Blog | 5 P’s of Life
Has the pandemic caused you and your spouse to re-evaluate your personal finances?
Whether it’s a result of shifting priorities or decreased income, take action by following these three steps to improve your personal finances.
Step 1: Write down why you want to make a change.
When you write down your “why,” it reinforces your desire to improve your personal finances. Your outcome becomes a reality instead of an idea that drifts away with time.
Your “why” can be one reason or multiple reasons. There is no right or wrong answer. It is truly customized to what you and your spouse want to achieve.
Here are some examples of “why”:
We need an emergency reserve of money to support our lifestyle if one of us loses our job.
We decided our children need more parental attention, and one parent will stay at home.
We want to provide for an aging parent who can no longer live independently.
Now that you have your “why,” it’s easier to focus and implement changes.
Step 2: Examine where your money goes.
Unfortunately, many people spend more money than their take-home pay. They overspend without realizing it – mainly due to the ease of using credit cards.
Take-home pay is money deposited into your bank account. It’s your income less taxes and payroll deductions. In other words, it’s money you actually have available to spend.
Segment your spending into the following ten broad categories to gain an overview of where your money goes.
This category includes your mortgage or rent, property taxes, home or renters’ insurance, home repairs, home maintenance, utilities, household supplies, home furnishings, and other expenses relating to your home.
This category includes your car payment, car maintenance, car insurance, fuel, rideshare charges, parking fees, tolls, public transit, and other expenses relating to transportation.
This category includes travel, movies, concerts, streaming subscriptions, and any other spending on fun activities.
This category includes dining out, groceries, food delivery, and any other food-related expenses.
This category includes all expenses for dependents such as your children, elderly parents, and pets.
This category includes all health-related expenses not paid for by your health insurance. It includes co-pays, deductibles, fitness centers, and any other expenses you have relating to your health.
This category includes charity donations and gifts for family and friends. These gifts could be for special occasions such as birthdays, anniversaries, holidays, weddings, graduations, and other milestone events.
This category is for spending you do without your spouse or kids. It could be personal care spending such as a spa day, or it could be your hobby, such as playing golf.
It would also include spending you incur when you go out with your friends, whether for a weekend get-away or local get-together.
This category captures all expenses that do not fit into the other categories. It could include bank fees, job search expenses, non-reimbursable business expenses, and debt repayment.
This category is your spending in the future. It could be for a home renovation, an upcoming milestone event, or your children’s college education. It also includes saving for long-term goals such as your retirement.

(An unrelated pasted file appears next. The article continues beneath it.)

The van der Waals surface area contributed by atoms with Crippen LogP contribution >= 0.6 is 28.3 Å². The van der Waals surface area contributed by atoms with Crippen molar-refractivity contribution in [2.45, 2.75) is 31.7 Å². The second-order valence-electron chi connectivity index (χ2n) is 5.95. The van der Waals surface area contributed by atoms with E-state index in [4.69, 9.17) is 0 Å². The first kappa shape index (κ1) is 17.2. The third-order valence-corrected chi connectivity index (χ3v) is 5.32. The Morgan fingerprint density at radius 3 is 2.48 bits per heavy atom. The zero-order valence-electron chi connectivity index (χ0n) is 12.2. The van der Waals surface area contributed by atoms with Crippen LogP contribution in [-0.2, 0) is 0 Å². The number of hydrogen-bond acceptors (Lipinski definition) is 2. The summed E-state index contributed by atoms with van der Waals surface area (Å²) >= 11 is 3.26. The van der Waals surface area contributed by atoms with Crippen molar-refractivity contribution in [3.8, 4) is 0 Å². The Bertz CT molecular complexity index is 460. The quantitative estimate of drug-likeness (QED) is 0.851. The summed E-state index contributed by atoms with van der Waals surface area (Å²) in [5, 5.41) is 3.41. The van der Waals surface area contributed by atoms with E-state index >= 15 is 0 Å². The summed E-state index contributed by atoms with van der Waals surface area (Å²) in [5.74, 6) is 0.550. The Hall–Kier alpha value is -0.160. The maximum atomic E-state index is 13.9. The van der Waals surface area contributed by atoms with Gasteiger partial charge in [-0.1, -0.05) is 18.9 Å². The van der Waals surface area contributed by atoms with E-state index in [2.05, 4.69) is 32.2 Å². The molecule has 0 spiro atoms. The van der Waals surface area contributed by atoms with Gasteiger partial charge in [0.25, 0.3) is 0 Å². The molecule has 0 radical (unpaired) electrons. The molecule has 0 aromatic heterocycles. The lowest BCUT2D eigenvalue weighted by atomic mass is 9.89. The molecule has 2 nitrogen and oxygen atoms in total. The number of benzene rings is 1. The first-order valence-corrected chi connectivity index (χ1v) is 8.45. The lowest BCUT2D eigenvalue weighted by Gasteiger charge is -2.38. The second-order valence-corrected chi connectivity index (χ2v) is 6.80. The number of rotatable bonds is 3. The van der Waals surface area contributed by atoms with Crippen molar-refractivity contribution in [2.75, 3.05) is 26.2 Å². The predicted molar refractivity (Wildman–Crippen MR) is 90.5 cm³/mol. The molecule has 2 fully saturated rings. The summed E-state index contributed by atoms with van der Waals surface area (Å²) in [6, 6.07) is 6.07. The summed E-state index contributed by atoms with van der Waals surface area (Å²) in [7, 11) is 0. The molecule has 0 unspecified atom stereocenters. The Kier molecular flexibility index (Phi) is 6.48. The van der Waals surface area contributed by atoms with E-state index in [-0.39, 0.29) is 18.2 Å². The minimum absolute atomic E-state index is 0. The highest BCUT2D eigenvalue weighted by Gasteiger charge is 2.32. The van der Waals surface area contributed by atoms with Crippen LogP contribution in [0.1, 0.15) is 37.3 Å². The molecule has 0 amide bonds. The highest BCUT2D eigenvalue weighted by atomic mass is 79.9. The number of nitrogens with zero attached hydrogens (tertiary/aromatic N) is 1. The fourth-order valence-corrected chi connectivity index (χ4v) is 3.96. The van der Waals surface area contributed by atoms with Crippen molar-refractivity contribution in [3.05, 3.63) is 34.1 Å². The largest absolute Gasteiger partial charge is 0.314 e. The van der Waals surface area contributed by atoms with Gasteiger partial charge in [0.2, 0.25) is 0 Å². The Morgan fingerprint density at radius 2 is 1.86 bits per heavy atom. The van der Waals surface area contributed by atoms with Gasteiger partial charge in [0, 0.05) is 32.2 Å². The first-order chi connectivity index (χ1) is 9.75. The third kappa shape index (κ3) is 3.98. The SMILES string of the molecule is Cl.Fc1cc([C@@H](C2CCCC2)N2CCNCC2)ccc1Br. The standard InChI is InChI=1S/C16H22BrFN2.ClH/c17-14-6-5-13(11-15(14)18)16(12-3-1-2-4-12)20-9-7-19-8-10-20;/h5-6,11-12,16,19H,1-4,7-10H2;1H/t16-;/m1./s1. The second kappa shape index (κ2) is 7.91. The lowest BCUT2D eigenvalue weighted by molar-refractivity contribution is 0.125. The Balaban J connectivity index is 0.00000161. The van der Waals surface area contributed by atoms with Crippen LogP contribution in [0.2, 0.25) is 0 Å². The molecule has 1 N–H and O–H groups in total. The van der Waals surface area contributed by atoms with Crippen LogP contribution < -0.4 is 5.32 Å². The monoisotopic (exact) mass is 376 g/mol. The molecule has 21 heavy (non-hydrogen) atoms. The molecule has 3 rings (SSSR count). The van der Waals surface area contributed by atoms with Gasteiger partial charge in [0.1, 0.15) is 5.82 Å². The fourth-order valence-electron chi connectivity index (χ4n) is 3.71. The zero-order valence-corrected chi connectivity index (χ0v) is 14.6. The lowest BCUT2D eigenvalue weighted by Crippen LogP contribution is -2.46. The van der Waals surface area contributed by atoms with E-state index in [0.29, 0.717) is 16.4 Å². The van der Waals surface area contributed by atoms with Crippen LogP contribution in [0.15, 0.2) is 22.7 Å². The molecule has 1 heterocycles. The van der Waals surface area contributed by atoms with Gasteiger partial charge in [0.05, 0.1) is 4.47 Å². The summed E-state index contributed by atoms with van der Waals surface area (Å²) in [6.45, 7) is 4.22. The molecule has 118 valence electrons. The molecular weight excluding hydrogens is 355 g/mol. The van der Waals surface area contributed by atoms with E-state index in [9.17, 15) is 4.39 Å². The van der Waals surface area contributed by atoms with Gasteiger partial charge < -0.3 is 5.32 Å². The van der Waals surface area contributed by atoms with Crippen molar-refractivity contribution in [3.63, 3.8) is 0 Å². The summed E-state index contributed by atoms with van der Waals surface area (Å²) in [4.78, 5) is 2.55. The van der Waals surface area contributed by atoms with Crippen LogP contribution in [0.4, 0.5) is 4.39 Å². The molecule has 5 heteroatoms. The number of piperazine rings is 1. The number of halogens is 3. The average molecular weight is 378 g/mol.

Step 3: Identify where you can make changes.
Once you have this high-level breakdown of how you spend your money, drill down on where you can make changes to improve your personal finances.
For example, if a large portion of your money is spent in the food category, then figure out why.
Are you over-spending at the grocery store? Or are you relying on food delivery services too much?
Could you reduce spending in the food category by cooking at home and using a grocery list when shopping?
By reducing your spending in the food category, you can cut your overall spending or shift that money into the savings category.
Evaluate each category and identify how you can make changes to help you achieve your “why.”
Tailor Step 3 to meet your timeframe and personality. Some people would rather make changes gradually. While others prefer to make drastic changes to accomplish their “why” quicker.
To successfully improve your personal finances as a couple, sharing common goals is essential – your “why.” Also, it helps to develop and implement a plan of action together – working as a team.
As you embark on this journey to improve your personal finances, remember to stay PEF (positive, enthusiastic, and focused)!
ABOUT THE AUTHOR:
Niv Persaud, CFP®, CDFA™, RICP®, CRPC®, is the Founder of Transition Planning & Guidance, LLC. Life is more than money. It’s about living the lifestyle you want and can afford. For that reason, Niv consults with clients on money, life, and work. Her approach capitalizes on techniques she learned throughout her career, including as a management consultant, executive recruiter, and financial advisor. Her services include developing spending plans, comprehensive financial plans, divorce financial reviews, retirement plans. Niv actively gives back to her community through her volunteer efforts. She believes in living life to the fullest by cherishing friendships, enjoying the beauty of nature, and laughing often — even at herself. Her favorite quote is by Erma Bombeck, “When I stand before God at the end of my life, I would hope that I would not have a single bit of talent left and could say ‘I used everything you gave me.’”